Traditional Folk Songs, Other Languages - Lo Boièr (English translation)


Lo Boièr

Quand lo boièr ven de laurar
Planta son agulhada
A, e, i, ò, u !
Planta son agulhada.
Trapa (Tròba) sa femna al pè del fuòc
Trista e (Tota) desconsolada...
Se sias (Se n'es) malauta digas-o
Te farai un potatge (una alhada).
Amb una raba, amb un caulet
Una lauseta magra.
Quand serai mòrta enterratz-me (rebomb-me)
Al pus fons (Al prigond) de la cròta (cava)
Los pés virats (Met-me los pès) a la paret
La tèsta a la rajada (Lo cap jos la canela)
Los pelegrins (E los romius) que passaràn
Prendràn d'aiga senhada.
E diràn « Qual es mòrt aicí ? »
Aquò es la paura Joana.
Se n'es anada al paradís
Al cèl ambe sas cabras.
Submitted by Gulalys on Tue, 08/08/2017 - 11:03
Align paragraphs
English translation

The Cattle Driver

When the cattle driver comes from plowing,
He plants his cattle prod.
A, e, i o, u!
He plants his cattle prod.
He finds his wife at the foot of the fire,
Sad and so disconsolate.
If you are sad, then tell me.
I’ll make you a stew,
With a turnip, and a cabbage,
A skinny lark.1
When I am dead bury me2
In the deepest part of the cave.
Feet turned towards the wall,
Head by the channel for water.
The pilgrims that will pass by,
Will take of the holy water.
And they will say, “Who died here?”
Here is the poor Joanne.
She went to paradise,
To heaven with her goats.
  • 1. I have seen translations that suggest that “lauseta” means something like “a slice of lard.” I have never encountered this meaning anywhere. Every dictionary I have consulted defines it as a “lark.” Perhaps it is a term specific to a certain dialect I’m not familiar with, but I have yet to come across this meaning.
  • 2. The video clip clearly sings “rebomba-me,” which seems to have the peripheral meaning of “bury me.” Much more common meanings for the term would mean “bounce me,” which is hilarious in context, or “echo me,” which doesn’t make sense.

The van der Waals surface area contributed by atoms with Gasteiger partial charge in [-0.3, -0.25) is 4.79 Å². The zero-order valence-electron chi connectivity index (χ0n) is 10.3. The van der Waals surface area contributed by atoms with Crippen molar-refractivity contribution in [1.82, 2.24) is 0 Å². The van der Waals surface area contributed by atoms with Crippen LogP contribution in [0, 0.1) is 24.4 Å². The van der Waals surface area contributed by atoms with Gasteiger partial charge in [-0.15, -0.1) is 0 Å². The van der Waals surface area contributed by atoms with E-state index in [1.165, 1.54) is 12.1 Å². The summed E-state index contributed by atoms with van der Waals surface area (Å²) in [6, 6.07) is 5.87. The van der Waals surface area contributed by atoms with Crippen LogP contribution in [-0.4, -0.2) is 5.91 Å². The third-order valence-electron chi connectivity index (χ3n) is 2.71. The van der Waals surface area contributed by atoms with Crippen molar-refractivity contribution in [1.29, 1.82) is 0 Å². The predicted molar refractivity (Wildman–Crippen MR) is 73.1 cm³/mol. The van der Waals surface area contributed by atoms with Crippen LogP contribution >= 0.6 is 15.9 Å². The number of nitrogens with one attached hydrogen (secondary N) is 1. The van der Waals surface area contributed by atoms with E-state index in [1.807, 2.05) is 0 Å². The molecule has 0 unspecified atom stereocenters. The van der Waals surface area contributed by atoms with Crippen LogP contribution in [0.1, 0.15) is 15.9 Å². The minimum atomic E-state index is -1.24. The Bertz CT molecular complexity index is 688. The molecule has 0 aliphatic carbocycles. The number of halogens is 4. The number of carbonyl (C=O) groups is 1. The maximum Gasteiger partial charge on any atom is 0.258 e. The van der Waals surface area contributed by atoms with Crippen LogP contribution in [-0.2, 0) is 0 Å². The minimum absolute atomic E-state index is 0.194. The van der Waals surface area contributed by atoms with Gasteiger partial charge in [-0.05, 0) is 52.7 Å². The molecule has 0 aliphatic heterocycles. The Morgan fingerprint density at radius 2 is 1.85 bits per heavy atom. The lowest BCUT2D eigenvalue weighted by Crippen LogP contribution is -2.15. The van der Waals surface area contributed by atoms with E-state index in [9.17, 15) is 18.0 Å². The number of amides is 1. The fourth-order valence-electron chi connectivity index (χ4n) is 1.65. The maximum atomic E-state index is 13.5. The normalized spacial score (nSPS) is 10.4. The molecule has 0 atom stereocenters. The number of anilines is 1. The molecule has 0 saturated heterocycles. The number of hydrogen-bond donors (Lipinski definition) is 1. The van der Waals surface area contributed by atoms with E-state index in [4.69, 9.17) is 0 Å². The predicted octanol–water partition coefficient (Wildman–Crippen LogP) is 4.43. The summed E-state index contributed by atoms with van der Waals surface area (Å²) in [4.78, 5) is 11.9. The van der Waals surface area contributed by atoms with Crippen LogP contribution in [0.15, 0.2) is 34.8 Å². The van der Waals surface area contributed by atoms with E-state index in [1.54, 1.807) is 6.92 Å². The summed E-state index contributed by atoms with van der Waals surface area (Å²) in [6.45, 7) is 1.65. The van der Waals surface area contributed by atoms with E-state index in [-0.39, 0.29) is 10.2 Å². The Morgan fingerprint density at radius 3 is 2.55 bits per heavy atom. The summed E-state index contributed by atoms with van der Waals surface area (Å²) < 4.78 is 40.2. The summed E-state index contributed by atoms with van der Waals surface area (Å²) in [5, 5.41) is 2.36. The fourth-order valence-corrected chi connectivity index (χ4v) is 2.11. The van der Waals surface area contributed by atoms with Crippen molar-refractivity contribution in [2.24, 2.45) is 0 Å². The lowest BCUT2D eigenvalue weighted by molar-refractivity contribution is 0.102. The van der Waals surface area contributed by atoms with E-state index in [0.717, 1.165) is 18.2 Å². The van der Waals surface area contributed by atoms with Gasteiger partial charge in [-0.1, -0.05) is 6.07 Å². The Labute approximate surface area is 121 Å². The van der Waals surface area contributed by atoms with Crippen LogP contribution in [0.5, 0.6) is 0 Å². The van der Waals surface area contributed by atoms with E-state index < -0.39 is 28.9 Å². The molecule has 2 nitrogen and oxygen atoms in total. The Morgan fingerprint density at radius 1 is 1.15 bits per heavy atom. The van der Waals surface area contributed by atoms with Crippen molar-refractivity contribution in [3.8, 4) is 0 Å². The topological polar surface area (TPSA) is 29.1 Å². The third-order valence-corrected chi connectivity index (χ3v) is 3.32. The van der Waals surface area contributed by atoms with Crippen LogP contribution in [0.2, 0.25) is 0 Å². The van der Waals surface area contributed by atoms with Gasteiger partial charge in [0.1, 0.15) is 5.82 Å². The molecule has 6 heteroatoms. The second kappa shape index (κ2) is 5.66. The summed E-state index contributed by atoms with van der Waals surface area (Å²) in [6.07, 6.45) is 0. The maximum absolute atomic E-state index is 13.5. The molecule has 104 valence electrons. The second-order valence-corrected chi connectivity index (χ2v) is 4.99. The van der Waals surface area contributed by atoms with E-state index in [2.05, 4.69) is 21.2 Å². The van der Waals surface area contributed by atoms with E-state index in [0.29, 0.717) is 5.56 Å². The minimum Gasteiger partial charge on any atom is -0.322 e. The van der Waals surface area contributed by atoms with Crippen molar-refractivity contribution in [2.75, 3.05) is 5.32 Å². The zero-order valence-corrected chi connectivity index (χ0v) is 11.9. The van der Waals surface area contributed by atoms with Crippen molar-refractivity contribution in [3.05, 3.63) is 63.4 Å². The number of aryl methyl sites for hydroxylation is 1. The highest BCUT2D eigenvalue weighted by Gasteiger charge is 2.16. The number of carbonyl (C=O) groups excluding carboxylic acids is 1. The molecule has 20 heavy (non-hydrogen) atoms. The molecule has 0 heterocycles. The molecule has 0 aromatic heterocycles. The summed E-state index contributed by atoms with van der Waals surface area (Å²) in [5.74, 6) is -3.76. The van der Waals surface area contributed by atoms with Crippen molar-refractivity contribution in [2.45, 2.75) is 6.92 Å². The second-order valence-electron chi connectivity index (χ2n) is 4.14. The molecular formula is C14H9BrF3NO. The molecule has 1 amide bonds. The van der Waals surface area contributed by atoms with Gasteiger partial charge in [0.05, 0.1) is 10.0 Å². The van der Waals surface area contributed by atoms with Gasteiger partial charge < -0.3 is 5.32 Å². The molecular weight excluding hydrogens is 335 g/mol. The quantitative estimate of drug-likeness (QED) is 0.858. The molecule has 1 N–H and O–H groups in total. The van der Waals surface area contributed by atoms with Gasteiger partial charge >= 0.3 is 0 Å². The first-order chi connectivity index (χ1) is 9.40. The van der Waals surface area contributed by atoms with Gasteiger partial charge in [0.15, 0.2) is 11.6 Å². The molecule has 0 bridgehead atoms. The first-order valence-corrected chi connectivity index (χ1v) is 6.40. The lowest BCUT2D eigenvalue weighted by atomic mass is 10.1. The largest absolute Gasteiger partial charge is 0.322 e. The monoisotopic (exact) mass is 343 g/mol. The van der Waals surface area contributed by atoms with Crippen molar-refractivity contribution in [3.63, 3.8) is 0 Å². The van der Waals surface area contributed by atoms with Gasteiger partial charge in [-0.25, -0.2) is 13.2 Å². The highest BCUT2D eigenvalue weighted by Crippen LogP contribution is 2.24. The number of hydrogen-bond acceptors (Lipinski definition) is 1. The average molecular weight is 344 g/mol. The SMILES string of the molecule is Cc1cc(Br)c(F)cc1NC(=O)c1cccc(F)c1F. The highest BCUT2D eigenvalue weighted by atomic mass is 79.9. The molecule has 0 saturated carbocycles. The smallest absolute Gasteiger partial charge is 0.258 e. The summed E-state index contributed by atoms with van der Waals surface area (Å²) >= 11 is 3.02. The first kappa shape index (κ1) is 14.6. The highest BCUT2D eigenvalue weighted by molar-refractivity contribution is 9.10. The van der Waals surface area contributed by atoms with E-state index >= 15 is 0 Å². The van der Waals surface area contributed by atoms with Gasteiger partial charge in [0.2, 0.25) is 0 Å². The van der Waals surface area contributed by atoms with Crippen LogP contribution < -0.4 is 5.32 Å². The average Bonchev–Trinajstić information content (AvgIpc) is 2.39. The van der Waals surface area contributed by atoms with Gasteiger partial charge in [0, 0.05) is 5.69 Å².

Submitted by tdwarms on Thu, 07/12/2017 - 06:06
Author's comments:

More or less, each line repeats once, with the line of vowels "A, e, i, o, u!" repeating every few times. The singing in the video clip also tends to sing the portions in parentheses, but this is not always the case.
The song is said to be a secular song from the medieval period, which was adopted by the Cathars and given a mystical interpretation. As I have only found assertions that this is the case on the Internet, I remain skeptical until I am presented with stronger evidence for this claim.

More translations of "Lo Boièr"
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Sarasvati    Thu, 07/12/2017 - 07:26

Un cathare est un adepte du catharisme.
Le « Pays cathare » est un terme servant à désigner une zone touristique du département de l’Aude.
« Cathare » est une marque de fromage."wiki"
Alors,de qui parle t-on?
certainement pas du fromage.Du pays cathare et de sa langue c'est ce à qui je pense,j'y ai d'ailleurs vécu quelques année,
ou du catharisme?...mouvement religieux du moyen age:lL s'agit d'un monothéisme dualiste qui se développe entre les Xe et XIVe siècles dans plusieurs régions d'Europe

tdwarms    Thu, 07/12/2017 - 07:33

Tu as raison! J'ai toujours été fasciné par les cathares. En fait, je recommande «Ecritures cathares» de René Nelli à toute personne intéressée à en savoir plus.

tdwarms    Thu, 07/12/2017 - 07:51

Oui, c'est celui-là!  Thumbs up

Sarasvati    Thu, 07/12/2017 - 07:53

C'est magique internet!

tdwarms    Thu, 07/12/2017 - 07:54

Hahaha, ouais, je sais! Teeth smile